Life’s Arena

Theodore Roosevelt gave a speech in Paris, France in April of 1910 titled “Citizenship in a Republic.”  From that speech is the excerpt below:

It is not the critic who counts; not the man who points out how the strong man stumbles, or where the doer of deeds could have done them better. The credit belongs to the man who is actually in the arena, whose face is marred by dust and sweat and blood; who strives valiantly; who errs, who comes short again and again, because there is no effort without error and shortcoming; but who does actually strive to do the deeds; who knows great enthusiasms, the great devotions; who spends himself in a worthy cause; who at the best knows in the end the triumph of high achievement, and who at the worst, if he fails, at least fails while daring greatly, so that his place shall never be with those cold and timid souls who neither know victory nor defeat. 

I stumbled across this little gem watching a Brené Brown ted talk about vulnerability and it really spoke to me.  It is about making a point to show up and try, regardless of what the outcome of your efforts may be.  Getting in life’s arena over and over again, despite the blood, sweat, and tears it takes and creates.  If your efforts achieve the end result you are after, then you are victorious and should take great pride in it.  But, it is not just about winning or losing, it is also about taking pride in the courage it takes to get into the arena day in and day out.  Cause let’s face it, the arena is a huge and scary place!  Seriously!  It can be full of stress, violence and tragedy as well as accomplishment, and the opportunity to feel the sun on your face.  It can create the chance to be in the spotlight at an important and valuable time in your life.  It has the potential to be amazing.  It also holds the potential for failure.  Sometimes what people may even deem epic failure, which may lead to shame and embarrassment.   That we then must conquer within ourselves, before we try again.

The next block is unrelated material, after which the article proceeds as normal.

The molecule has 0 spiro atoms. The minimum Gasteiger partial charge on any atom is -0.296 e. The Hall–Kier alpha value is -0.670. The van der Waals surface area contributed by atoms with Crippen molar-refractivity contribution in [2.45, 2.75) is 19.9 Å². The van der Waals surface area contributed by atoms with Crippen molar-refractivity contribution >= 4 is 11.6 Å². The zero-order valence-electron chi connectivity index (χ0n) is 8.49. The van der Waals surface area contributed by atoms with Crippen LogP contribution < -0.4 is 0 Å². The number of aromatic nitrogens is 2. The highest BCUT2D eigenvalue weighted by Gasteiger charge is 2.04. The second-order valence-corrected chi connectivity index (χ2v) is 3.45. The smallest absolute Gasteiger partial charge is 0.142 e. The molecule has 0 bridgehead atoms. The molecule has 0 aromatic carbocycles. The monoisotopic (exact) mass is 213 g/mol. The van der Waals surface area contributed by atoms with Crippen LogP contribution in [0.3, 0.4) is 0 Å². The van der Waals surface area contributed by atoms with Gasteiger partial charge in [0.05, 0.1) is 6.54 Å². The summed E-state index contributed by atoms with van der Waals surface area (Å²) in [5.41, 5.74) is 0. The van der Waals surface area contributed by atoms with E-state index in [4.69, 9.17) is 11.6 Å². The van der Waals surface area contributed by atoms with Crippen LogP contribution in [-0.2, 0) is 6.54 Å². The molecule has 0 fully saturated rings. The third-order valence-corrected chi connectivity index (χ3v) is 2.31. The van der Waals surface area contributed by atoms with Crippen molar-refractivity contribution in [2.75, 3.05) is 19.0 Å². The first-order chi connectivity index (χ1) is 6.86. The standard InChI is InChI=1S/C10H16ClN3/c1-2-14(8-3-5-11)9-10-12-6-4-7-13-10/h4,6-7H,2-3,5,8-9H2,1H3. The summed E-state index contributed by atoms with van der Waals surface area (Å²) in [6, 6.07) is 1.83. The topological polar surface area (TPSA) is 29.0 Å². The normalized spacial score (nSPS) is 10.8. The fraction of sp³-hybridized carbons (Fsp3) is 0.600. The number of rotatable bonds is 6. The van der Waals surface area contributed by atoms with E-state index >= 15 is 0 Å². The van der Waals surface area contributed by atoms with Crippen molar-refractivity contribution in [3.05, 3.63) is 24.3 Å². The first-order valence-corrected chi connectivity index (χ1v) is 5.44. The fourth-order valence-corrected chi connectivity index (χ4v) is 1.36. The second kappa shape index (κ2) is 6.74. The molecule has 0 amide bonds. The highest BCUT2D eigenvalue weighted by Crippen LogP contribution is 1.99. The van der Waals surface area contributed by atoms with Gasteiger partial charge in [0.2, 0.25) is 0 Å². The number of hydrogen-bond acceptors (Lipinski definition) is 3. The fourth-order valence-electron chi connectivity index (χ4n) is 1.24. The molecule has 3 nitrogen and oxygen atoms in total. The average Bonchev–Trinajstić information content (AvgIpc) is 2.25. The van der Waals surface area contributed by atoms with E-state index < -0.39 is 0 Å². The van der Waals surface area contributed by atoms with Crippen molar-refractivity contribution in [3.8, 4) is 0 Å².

What if you choose not to get in the arena at all, but you sit on the sideline watching the doers?  Maybe you throw dirt at the efforts of others, thinking if you were in there, you could definitely do better.  Could you?  Why are you not in there trying?  What happens if you spend your life sitting on the outside of the arena, never daring to enter?  Afraid of possible failure and what it would mean to your ego, or to your family.  Would you get down to the end of your life and regret it?  Regret never having tried?  Spending your last days thinking about what might have happened “if?”

To me, there are only two scenarios, you are either in life’s arena or your not.  As for me, as scary and intimidating as it is, I am going to choose to enter into life’s arena at every opportunity.  Regardless of whether it frightens me or not.  I personally would rather try and fail, than never try at all.  As you never know when that one moment might lead to success and you have the opportunity to feel the sunshine on your face.  The sweet taste of victory in your mouth, regardless of how small the victory may be.  At this point in my life, I have decided it is worth it.  No matter how many times I fail, I will pick myself up and try again.  This is who I am.

(Check out Brené Brown’s ted talk, where she talks about going into the arena “naked” and vulnerable.  Taking off the armor we have built around ourselves for protection.  It is pretty thought provoking and a little bit frighting to think about.)  http://www.youtube.com/watch?v=8-JXOnFOXQk 

~TS

About thoughtfulstroll

I am a veteran, a professional business woman and a counselor in training. Follow me on my journey to becoming a mental health professional.
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2 Responses to Life’s Arena

  1. Tiffiny says:

    This is such a good point (and that’s why I’ve been thinking of reading her book). I’ve been gradually coming around to the same conclusion…it’s time to get in the arena and at least try..despite what others may say or think.

  2. She is a great inspiration! Glad she is inspiring you as well.

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